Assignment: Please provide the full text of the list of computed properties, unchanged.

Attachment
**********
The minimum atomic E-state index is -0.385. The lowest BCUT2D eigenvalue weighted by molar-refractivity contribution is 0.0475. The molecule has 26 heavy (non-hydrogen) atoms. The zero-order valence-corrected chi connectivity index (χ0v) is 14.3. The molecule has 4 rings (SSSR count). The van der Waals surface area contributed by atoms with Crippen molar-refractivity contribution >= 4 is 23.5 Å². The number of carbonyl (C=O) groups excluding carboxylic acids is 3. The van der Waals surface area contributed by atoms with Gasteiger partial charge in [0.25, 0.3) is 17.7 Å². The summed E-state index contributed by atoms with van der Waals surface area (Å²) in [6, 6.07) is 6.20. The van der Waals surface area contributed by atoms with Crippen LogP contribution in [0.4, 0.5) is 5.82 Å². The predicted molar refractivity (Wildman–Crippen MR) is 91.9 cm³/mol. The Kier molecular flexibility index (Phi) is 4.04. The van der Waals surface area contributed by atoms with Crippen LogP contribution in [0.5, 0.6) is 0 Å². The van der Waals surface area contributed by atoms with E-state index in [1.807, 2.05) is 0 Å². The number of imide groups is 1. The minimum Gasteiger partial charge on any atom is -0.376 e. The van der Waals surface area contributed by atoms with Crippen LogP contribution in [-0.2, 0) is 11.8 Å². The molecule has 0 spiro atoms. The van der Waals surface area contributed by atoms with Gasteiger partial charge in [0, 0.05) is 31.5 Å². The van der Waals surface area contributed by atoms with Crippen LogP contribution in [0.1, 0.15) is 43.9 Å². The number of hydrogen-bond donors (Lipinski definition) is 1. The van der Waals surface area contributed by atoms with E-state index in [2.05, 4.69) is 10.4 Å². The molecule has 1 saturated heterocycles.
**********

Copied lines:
The minimum atomic E-state index is -0.385. The lowest BCUT2D eigenvalue weighted by molar-refractivity contribution is 0.0475. The molecule has 26 heavy (non-hydrogen) atoms. The zero-order valence-corrected chi connectivity index (χ0v) is 14.3. The molecule has 4 rings (SSSR count). The van der Waals surface area contributed by atoms with Crippen molar-refractivity contribution >= 4 is 23.5 Å². The number of carbonyl (C=O) groups excluding carboxylic acids is 3. The van der Waals surface area contributed by atoms with Gasteiger partial charge in [0.25, 0.3) is 17.7 Å². The summed E-state index contributed by atoms with van der Waals surface area (Å²) in [6, 6.07) is 6.20. The van der Waals surface area contributed by atoms with Crippen LogP contribution in [0.4, 0.5) is 5.82 Å². The predicted molar refractivity (Wildman–Crippen MR) is 91.9 cm³/mol. The Kier molecular flexibility index (Phi) is 4.04. The van der Waals surface area contributed by atoms with Crippen LogP contribution in [0.5, 0.6) is 0 Å². The van der Waals surface area contributed by atoms with E-state index in [1.807, 2.05) is 0 Å². The number of imide groups is 1. The minimum Gasteiger partial charge on any atom is -0.376 e. The van der Waals surface area contributed by atoms with Crippen LogP contribution in [-0.2, 0) is 11.8 Å². The molecule has 0 spiro atoms. The van der Waals surface area contributed by atoms with Gasteiger partial charge in [0, 0.05) is 31.5 Å². The van der Waals surface area contributed by atoms with Crippen LogP contribution in [0.1, 0.15) is 43.9 Å². The number of hydrogen-bond donors (Lipinski definition) is 1. The van der Waals surface area contributed by atoms with E-state index in [2.05, 4.69) is 10.4 Å². The molecule has 1 saturated heterocycles.